A legacy will be left on the Carthage community with the structures he's built and in the memories of his students.

A legacy will be left on the Carthage community with the structures he's built and in the memories of his students.

After 14 years of teaching students how to use tools, work on a construction site safely, and the processes involved in building a variety of structures, Mike Sharits is hanging up his teaching work belt. In his time as the carpentry instructor at the Carthage (North) Technical Center, Sharits has worked on a lot of projects with a lot students.

It will take someone special to fill those work boots, but he said there are many applicants for his position. One of the applicants is a former student of his; which he said makes him extremely proud as a teacher.

“I like to think I've made a good impact on my students,” he said. “The best compliment is when a student says 'I want your job.' Even if they don't go into construction as a career, they can still use this at home.”

Currently, the carpentry students are working on the “New Hallway” project, as Sharits calls it, that connects the Tech Center to the new Crowder College Career Center. In order for health science students to get to the new center, they have had to walk outside. Not anymore.

Over the years, Sharits' students have built homes and many more useful structures the community. Sharits said in his 14 years with the Carthage School District his favorite project was the press box at K.E. Baker Stadium in 2011.

“I love that thing,” he said. “I enjoyed working on it, I had a good group of students and it turned out real nice.”

He said the best aspect of teaching is the “Best of the Best” competition among the students toward the end of the year. This year, Sarbelio Reyes, a CHS junior, qualified for the SkillsUSA competition by scoring three 100 percents out of four construction projects. A feat Sharits said he has never seen, and probably would never see in another 14 years.
Sharits takes pride in his high-achieving students. When students have the opportunity to return as third-year carpentry students, it's by invitation only, and demonstrates high-level leadership skills. This year, there are two senior foremen, Kari Howard and Tyler Easton.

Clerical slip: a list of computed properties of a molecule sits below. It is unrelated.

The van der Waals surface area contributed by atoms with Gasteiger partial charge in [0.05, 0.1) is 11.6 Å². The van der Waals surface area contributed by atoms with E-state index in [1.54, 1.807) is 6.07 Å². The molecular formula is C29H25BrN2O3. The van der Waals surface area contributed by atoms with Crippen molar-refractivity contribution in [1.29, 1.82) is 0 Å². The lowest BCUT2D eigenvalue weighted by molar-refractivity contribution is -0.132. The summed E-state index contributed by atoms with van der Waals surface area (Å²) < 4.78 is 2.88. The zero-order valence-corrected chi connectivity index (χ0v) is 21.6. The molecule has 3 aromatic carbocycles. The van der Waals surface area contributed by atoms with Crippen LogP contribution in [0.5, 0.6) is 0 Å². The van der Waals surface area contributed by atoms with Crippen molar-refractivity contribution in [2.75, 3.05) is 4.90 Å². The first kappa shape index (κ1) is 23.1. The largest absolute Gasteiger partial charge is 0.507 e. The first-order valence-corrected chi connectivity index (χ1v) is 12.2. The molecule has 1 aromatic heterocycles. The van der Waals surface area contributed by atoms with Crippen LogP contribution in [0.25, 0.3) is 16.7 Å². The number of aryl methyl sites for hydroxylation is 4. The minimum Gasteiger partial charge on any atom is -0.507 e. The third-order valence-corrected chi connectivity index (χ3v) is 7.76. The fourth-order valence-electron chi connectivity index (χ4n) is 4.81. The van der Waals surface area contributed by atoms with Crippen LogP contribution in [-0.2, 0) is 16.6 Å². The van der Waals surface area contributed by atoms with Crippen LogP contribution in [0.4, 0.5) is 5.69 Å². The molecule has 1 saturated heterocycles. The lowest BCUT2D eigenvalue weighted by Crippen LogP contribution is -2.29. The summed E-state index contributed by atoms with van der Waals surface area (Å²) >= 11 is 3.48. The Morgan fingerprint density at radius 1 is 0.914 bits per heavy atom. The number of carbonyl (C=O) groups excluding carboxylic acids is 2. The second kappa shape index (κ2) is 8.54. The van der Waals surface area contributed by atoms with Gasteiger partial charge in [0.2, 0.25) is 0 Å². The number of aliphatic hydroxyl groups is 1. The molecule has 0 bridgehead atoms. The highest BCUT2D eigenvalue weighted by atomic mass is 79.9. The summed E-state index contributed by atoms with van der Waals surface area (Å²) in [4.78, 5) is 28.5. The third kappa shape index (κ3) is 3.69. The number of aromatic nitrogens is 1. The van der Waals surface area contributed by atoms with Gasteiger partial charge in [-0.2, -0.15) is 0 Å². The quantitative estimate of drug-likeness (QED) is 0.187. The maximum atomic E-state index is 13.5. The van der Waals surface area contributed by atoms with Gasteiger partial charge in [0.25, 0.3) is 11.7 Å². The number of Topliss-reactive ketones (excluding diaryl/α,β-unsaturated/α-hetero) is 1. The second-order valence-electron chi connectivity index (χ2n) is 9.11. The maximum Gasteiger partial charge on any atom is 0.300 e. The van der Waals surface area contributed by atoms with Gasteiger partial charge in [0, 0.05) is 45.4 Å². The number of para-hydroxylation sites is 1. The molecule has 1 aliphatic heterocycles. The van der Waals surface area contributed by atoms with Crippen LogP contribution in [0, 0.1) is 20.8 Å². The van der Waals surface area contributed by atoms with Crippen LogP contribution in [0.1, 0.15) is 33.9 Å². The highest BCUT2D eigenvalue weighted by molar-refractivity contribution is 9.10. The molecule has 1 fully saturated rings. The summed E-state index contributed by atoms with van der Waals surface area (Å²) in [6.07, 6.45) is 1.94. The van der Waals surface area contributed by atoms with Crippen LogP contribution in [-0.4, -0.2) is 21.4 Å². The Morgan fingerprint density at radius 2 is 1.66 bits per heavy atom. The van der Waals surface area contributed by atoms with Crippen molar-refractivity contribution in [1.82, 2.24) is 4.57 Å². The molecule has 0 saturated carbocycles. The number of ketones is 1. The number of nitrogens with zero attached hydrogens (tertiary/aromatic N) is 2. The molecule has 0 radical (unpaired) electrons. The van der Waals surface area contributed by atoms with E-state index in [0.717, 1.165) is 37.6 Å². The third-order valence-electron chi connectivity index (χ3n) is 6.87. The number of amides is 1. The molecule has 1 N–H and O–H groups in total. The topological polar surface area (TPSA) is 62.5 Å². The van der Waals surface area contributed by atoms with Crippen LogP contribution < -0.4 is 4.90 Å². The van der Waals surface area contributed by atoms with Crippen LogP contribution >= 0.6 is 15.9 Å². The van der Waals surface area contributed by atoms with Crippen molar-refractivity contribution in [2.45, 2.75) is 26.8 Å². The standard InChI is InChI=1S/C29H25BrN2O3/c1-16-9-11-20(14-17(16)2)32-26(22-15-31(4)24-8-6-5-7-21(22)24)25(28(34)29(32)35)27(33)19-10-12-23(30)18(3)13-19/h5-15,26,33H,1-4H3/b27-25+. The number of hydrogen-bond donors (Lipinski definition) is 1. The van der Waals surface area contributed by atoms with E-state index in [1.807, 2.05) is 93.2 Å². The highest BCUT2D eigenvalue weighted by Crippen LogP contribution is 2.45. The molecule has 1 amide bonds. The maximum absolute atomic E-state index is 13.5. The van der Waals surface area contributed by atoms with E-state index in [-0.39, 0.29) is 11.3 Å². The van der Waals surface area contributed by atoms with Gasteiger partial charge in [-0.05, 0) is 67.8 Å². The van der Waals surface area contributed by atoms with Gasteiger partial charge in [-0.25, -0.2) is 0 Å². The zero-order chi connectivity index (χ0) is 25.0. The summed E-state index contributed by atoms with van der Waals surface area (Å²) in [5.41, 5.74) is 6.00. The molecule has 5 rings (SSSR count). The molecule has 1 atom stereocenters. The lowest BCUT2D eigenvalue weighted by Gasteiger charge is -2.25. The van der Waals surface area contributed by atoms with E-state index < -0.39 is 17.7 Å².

It's going to be hard to leave.

“I need to spend more time with my family,” Sharits said. “I still love teaching, I'm not ready to give it up. But I'm a Christian and God is telling me it's time to move on. I don't question it – that's what gets me in trouble.”

One of the countless students who have appreciated their time with Sharits is Joran Hartley, a Webb City High School senior.

“He's a good teacher,” said Hartley. “We've had experience building all kinds of things. It's good work.”

Even though the teaching work belt is retiring, Sharits said he will remain busy. Word has already spread that Sharits' business, Custom Floors by Sharits, is back.

Originally from Dallas, Texas, Sharits said his business grew from his attention and passion for quality work. In the 1970s and 1980s, Sharits work could be seen on any Dallas high-rise. In 1989, he moved to the Carthage area. He was working on the football field for Missouri Southern State University when he met Diana, a Lamar girl.

From there, the Sharits made this area their home and raised two sons. Now they have two grandchildren.

“It's been a good life, and it's not over,” Sharits said. “It's just the next phase.”